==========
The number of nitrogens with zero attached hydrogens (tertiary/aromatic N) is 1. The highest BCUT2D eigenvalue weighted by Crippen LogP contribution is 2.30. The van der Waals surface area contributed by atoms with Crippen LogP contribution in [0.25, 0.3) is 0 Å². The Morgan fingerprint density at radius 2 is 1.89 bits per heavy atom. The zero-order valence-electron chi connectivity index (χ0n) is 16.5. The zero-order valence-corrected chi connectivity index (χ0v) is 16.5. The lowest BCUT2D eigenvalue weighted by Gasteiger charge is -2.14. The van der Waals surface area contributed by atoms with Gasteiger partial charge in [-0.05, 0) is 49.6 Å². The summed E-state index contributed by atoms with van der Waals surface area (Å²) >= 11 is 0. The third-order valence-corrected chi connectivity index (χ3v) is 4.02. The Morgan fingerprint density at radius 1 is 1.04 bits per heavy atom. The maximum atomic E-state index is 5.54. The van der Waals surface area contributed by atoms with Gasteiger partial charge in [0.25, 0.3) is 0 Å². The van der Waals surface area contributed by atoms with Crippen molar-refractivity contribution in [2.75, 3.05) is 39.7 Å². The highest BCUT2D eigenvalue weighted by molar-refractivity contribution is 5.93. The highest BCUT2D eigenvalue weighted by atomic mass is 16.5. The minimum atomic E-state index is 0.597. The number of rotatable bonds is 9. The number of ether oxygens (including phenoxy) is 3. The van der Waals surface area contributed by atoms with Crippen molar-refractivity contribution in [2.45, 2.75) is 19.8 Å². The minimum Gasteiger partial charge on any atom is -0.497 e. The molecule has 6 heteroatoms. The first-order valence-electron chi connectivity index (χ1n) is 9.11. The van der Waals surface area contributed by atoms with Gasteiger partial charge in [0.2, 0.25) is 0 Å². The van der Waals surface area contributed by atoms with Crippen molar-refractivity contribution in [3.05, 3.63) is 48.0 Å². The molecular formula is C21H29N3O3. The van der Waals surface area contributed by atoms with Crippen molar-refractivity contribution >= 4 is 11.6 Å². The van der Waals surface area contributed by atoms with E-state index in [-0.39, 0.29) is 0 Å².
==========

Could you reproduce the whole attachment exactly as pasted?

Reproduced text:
The number of nitrogens with zero attached hydrogens (tertiary/aromatic N) is 1. The highest BCUT2D eigenvalue weighted by Crippen LogP contribution is 2.30. The van der Waals surface area contributed by atoms with Crippen LogP contribution in [0.25, 0.3) is 0 Å². The Morgan fingerprint density at radius 2 is 1.89 bits per heavy atom. The zero-order valence-electron chi connectivity index (χ0n) is 16.5. The zero-order valence-corrected chi connectivity index (χ0v) is 16.5. The lowest BCUT2D eigenvalue weighted by Gasteiger charge is -2.14. The van der Waals surface area contributed by atoms with Gasteiger partial charge in [-0.05, 0) is 49.6 Å². The summed E-state index contributed by atoms with van der Waals surface area (Å²) >= 11 is 0. The third-order valence-corrected chi connectivity index (χ3v) is 4.02. The Morgan fingerprint density at radius 1 is 1.04 bits per heavy atom. The maximum atomic E-state index is 5.54. The van der Waals surface area contributed by atoms with Gasteiger partial charge in [0.25, 0.3) is 0 Å². The van der Waals surface area contributed by atoms with Crippen molar-refractivity contribution in [2.75, 3.05) is 39.7 Å². The highest BCUT2D eigenvalue weighted by molar-refractivity contribution is 5.93. The highest BCUT2D eigenvalue weighted by atomic mass is 16.5. The minimum atomic E-state index is 0.597. The number of rotatable bonds is 9. The number of ether oxygens (including phenoxy) is 3. The van der Waals surface area contributed by atoms with Crippen molar-refractivity contribution in [2.45, 2.75) is 19.8 Å². The minimum Gasteiger partial charge on any atom is -0.497 e. The molecule has 6 heteroatoms. The first-order valence-electron chi connectivity index (χ1n) is 9.11. The van der Waals surface area contributed by atoms with Gasteiger partial charge in [0.2, 0.25) is 0 Å². The van der Waals surface area contributed by atoms with Crippen molar-refractivity contribution in [3.05, 3.63) is 48.0 Å². The molecular formula is C21H29N3O3. The van der Waals surface area contributed by atoms with Crippen molar-refractivity contribution >= 4 is 11.6 Å². The van der Waals surface area contributed by atoms with E-state index in [-0.39, 0.29) is 0 Å².